Key Point: This submarine fiasco shows the limits of Soviet technology.
The Cold War saw numerous submarine accidents, especially on the Soviet side. For much of its existence, the USSR tried to maintain a world-beating military with a second-rate economy. Throughout the era, the Soviets struggled to maintain their magnificent weapons of war. In the effort to close this gap, the crews of Soviet submarines often paid with their lives.
But only one submarine had the poor luck to sink twice.
The Charlie class (Project 670) was the third class of cruise-missile submarines (SSG) deployed by the Soviet Union, and the second to use nuclear propulsion (SSGN). The Soviet Navy expected to use early SSGs and SSGNs to attack American land targets, primarily cities and naval bases, with conventional and nuclear warheads. The cruise missiles of the time lacked sophisticated guidance mechanisms, making attacks against the interior impossible. Over time, the improvement of radar-homing technology (as well as improvements in ballistic-missile technology) allowed the Soviets to reconceptualize the use of cruise missiles. The Echo II class, the immediate predecessor to the Charlies, were built with an anti-shipping role in mind. Antiship missiles appealed to the Soviets because of the noise of their submarines; the Soviet Navy did not expect that its boats could close within sufficient range to hit American capital ships with torpedoes.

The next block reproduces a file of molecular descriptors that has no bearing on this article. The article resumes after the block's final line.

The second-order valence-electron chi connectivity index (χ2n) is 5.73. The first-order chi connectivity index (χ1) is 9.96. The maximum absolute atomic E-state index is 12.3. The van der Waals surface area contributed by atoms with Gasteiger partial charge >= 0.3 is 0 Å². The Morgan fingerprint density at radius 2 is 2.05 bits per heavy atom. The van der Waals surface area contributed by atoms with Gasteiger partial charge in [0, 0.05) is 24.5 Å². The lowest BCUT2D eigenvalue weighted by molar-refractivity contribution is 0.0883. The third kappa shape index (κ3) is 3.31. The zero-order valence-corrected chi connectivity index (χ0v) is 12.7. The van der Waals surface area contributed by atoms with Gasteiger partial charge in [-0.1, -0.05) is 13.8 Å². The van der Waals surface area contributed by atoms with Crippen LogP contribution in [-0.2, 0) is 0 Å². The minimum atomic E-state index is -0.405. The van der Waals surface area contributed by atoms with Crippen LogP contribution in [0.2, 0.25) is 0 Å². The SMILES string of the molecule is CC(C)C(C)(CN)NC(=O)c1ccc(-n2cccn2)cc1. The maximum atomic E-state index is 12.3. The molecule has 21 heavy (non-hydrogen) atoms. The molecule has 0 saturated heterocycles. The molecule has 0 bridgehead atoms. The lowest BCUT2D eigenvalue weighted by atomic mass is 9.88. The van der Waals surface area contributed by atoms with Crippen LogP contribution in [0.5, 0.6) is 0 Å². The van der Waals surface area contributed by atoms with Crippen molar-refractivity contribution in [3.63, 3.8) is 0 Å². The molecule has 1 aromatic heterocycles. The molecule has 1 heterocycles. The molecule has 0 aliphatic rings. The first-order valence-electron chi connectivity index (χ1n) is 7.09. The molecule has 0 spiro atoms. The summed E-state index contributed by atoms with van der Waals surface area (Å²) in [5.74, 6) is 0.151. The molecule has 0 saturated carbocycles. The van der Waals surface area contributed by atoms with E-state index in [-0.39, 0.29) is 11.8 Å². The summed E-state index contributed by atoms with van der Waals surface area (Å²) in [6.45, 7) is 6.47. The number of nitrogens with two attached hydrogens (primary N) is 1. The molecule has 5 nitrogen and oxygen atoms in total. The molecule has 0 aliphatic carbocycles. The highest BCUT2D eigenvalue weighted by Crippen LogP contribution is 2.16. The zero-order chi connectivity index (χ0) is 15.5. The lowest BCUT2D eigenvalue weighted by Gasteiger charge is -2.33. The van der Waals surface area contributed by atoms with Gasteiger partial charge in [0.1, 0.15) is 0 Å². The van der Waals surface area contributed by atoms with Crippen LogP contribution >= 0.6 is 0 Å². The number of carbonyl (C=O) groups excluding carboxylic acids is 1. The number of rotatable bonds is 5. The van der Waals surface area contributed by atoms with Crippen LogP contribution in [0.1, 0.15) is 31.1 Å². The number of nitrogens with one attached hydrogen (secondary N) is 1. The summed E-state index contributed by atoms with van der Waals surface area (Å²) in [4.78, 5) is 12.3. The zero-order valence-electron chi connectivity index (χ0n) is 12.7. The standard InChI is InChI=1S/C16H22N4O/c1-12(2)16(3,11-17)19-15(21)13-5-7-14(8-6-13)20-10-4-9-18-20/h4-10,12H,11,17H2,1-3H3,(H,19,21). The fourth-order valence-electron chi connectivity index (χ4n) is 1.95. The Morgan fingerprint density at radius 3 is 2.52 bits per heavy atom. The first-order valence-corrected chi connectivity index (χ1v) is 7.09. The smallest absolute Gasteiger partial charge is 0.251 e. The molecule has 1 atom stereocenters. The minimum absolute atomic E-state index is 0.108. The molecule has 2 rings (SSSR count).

Designed in the early 1960s, the first Charlie entered service in late 1967. Displacing 4900 tons and capable of twenty-four knots, the Project 670 submarines fired the P-70, a subsonic missile which could deliver a conventional warhead or a two-hundred-kiloton nuclear device up to thirty-five miles. This was not a particularly long distance, almost certainly within the anti-submarine warfare (ASW) reach of a carrier battle group or other major NATO asset, but development problems with a new missile forced the design choice. In any case, the ability of the Project 670 boats to fire while underwater gave NATO planners new headaches.